Salt Lake City May Create Free-Fare Transit
Salt Lake City may soon become the first major American city with free public transit, as voters and mayoral candidates get behind the idea 0f eliminating fares as a way of attacking rampant air pollution.
A new poll by The Salt Lake Tribune and the University of Utah found that almost three-quarters — 71 percent — of local voters said they “strongly” or “somewhat” support eliminating fares as a way to stimulate transit ridership and reduce air pollution from private vehicles.
Meanwhile, at least two candidates of the eight candidates in the city’s August 12 nonpartisan primary election have pledged to eliminate transit fares, while others have said they would consider the idea.
Air pollution is the top concern for Salt Lake City residents, according to a recent poll, ahead of homelessness and affordable housing. Built in a natural basin, Salt Lake City suffers frequent “inversions,” a weather condition that traps fine-particle pollution close to the ground. The city’s inversions cause many health problems among the elderly and people with asthma or heart conditions.
Given the concern, a “majority or plurality support across all age, education, religious and gender groups in the city” support fare-free transit in order to remedy the situation, the Tribune‘s Lee Davison writes of the survey, with 85 percent of Democrats and 77 percent of independents approving the idea. Republicans, who are a minority in Salt Lake City, do not tend to support the proposal.
So Salt Lake City’s would-be mayors have gotten onboard, offering various ways of paying for fare elimination.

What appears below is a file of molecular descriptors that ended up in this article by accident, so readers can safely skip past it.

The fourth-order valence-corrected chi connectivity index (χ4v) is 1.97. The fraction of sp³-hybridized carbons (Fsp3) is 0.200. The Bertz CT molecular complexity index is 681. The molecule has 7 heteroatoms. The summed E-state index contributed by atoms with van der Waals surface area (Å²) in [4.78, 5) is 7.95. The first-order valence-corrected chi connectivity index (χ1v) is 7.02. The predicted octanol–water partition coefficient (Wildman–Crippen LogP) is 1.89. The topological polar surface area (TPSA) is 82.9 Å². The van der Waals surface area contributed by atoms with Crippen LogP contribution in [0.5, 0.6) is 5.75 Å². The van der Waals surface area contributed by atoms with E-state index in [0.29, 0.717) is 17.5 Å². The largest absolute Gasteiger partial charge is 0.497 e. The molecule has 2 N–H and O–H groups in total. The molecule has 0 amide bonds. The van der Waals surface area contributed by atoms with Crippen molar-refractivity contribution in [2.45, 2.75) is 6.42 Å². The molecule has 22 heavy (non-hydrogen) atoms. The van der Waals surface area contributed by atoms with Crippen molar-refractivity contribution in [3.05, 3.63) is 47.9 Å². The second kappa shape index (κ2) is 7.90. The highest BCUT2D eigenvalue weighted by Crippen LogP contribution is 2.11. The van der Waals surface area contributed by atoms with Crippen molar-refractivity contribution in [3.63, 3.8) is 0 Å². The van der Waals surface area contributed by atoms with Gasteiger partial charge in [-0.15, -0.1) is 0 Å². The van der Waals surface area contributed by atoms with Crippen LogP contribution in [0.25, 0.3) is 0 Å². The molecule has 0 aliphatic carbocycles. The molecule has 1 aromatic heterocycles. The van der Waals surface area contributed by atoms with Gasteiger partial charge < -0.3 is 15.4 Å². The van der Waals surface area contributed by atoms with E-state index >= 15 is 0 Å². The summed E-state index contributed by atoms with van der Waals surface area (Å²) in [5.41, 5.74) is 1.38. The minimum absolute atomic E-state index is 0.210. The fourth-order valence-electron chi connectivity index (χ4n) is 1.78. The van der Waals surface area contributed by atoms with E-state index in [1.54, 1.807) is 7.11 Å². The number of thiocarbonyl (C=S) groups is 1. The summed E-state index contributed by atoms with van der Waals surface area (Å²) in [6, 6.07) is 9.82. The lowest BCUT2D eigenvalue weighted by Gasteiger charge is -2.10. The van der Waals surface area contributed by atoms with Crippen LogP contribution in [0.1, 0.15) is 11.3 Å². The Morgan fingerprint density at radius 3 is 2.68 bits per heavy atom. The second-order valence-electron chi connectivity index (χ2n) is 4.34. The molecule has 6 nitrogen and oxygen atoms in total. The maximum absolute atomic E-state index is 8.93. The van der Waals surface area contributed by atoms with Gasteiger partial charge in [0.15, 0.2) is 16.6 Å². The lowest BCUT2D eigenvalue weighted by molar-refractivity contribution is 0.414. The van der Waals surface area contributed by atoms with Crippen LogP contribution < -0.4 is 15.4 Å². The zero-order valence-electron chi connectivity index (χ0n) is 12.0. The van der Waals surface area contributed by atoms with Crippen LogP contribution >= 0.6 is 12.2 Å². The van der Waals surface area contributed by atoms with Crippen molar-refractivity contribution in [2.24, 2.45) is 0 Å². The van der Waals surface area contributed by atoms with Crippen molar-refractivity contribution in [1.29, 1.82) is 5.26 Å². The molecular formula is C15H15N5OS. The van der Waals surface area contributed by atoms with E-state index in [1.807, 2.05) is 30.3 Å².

Former state Sen. Jim Dabakis says he would seek state support in order to make transit free in the six-county Salt Lake City region — perhaps by diverting funds from the state’s $600 million road fund in order to offset the $52 million the transit agency would lose annually by forgoing fare revenue.
Former City Councilman Stan Penfold proposes making transit free for city residents, even if they travel outside city boundaries; city funds would pay for the fares.
Another candidate, Erin Mendenhall, supports the idea of free transit passes for city residents, but says the transit system must improve frequency and coverage before the city can contemplate eliminating fares.
Salt Lake City has experimented with free transit days — with some success in boosting ridership. Transit boardings rose 16 percent during two free days in February and March.
The state legislature recently signed off on a $1.2 million bill that would pay for 17 free transit days over three years, triggered by forecasts indicating the likelihood of at least one wintertime “inversion.”
Despite being in red-state Utah, Salt Lake City has always been progressive about transportation and growth, having built out a comprehensive light-rail system over the past few decades. In 2013, it was No. 1 in the nation in per-capita transit spending.
Experiments with free transit in the United State have been a bit of a mixed bag. Commuters may not be enticed to switch to transit by a few dollars of savings if using transit adds significant time to their commutes. Free transit seems to work better in small cities like Salt Lake City, with a population of about 230,000.